There is a huge disparity between rich and poor in South Africa, and a natural segregation that comes with it. One of the positives of living in Hout Bay is that our children grow up with their eyes wide open, aware of people who have less, and those that have more. We see their houses, we spend time with them and we share stories. When devastation like this happens our children are virtually on the front lines. They see the queues of people waiting for food and water, and we are forced to talk about these issues, the fact that we have so much more than so many people in the world, and there are things we can do to help. Sharing our clothes, our toys and our food with people who have lost what little they had seems the least we could do. As much as I want to protect my children from the big-bad-ugly world, I also want them to know how privileged they are, I want them to know gratitude, and I want to teach them that they have a responsibility to give back to people who need help. We are not alone on this planet; we are each other’s keepers.
Residents of Mandela Park doing all they can. Photo credit: Sullivan Photography
It’s so easy to look past what’s going on next to you, think that someone else will deal with it, rationalise why it’s not your problem, but if we all did that who on earth would help? Thankfully Hout Bay seems to have a lot of people who don’t behave that way. There has been a spur to action to the point where there is no bread left in most of our shops, the shelves are being cleared by Hout Bay residents who are buying food and dropping it at designated locations where volunteers feed, clothe and medically attend to those affected by the fire. Organisations are rallying to collect funds to purchase new school supplies and uniforms for children who have nothing. The community at large seems to be doing wardrobe ‘clean outs’ and donating clothing to people with nothing more than the pyjamas they were wearing when they ran from their shacks in the middle of the night. It really is something inspiring to see, when your community and your neighbours stand up and do what they can to help. They give what they can give, and pass on all the love they can. I have seen more than a few onlookers in tears and heard parents talking about their children not being able to sleep because they are worrying about their friends from school who live in Mandela Park. Let us hope this care and concern carries on, because our community will need help for a while yet, with thousands homeless and many of them needing trauma counselling and support. We all need to do our part, whatever that part is, and we need to keep doing it after all the hype dies down. Thankfully the Hout Bay community has an incredible track record of pulling together. They are a beacon of light in a country that is still torn by inequality and racial differences. Despite our many problems, and we have them – make no mistake – there are few Hout Bay residents that will turn a blind eye on what’s going on around them.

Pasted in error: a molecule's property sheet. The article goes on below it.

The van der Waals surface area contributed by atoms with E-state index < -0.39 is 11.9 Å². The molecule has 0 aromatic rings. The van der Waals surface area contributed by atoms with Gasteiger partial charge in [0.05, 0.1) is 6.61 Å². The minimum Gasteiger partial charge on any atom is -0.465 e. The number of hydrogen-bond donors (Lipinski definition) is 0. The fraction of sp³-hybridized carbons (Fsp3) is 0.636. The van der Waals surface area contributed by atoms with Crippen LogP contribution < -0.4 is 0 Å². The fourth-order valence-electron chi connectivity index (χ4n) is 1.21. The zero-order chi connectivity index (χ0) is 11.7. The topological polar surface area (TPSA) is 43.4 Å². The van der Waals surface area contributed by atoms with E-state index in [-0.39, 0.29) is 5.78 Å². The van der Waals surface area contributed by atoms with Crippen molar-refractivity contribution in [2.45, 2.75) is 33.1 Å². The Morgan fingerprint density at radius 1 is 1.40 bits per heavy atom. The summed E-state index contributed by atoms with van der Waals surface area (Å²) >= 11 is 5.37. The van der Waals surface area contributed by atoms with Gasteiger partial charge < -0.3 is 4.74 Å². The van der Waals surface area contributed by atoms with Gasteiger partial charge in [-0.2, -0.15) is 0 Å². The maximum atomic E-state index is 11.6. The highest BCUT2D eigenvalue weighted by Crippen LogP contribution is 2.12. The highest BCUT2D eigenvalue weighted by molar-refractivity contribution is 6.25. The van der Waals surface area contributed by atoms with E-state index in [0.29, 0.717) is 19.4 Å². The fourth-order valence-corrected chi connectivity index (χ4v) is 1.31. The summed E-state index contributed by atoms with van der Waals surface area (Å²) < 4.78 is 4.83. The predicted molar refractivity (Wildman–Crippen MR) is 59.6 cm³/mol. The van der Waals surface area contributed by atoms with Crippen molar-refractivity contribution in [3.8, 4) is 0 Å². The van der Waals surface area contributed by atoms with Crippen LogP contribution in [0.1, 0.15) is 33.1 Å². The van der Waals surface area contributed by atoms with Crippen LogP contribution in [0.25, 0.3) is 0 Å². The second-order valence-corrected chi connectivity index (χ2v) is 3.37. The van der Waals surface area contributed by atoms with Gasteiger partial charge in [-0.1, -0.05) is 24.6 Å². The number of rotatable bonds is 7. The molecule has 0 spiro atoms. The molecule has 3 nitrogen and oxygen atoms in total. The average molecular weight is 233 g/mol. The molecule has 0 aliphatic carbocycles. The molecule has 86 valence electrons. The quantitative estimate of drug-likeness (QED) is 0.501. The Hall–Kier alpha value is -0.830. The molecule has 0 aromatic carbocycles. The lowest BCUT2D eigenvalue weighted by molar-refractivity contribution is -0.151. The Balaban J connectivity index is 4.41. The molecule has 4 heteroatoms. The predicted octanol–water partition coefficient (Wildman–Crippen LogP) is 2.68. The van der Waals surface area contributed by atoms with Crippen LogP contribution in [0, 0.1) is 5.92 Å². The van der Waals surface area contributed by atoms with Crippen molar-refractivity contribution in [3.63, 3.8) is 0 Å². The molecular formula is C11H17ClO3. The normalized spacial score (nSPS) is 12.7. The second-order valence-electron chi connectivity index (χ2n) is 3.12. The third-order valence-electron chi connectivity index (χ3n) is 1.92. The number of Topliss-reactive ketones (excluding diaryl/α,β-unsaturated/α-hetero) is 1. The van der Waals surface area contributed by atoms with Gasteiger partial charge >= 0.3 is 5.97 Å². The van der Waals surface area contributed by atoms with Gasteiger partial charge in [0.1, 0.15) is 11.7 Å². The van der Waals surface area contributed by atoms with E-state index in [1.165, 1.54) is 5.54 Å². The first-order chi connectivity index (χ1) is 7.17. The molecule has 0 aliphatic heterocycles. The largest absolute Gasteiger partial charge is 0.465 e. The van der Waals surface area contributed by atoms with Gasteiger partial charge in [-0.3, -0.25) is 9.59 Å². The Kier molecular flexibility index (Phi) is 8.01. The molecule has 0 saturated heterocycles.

After a heavy weekend, our own disappointments pale into insignificance when looking through the smoky haze of unfairness that surrounds us. Our own problems shouldn’t be ignored, but a disaster like this certainly puts them in perspective.
Love and thanks to all those volunteers out there who selflessly continue to give of their time and energy.
FYI – As of Monday morning there was still no electricity or water in the whole of Mandela Park, including the area that was unaffected by the fire. What most people consider basic human rights, are inaccessible for a large portion of the Hout Bay population. So while our attention is needed by those directly affected by the fire, don’t forget to check in with others from Mandela Park, make sure they have a way to prepare and cook food, enough water for basic ablutions, or offer those you know, at the very least, the opportunity to get clean at your house until water pipes are mended and electricity restored.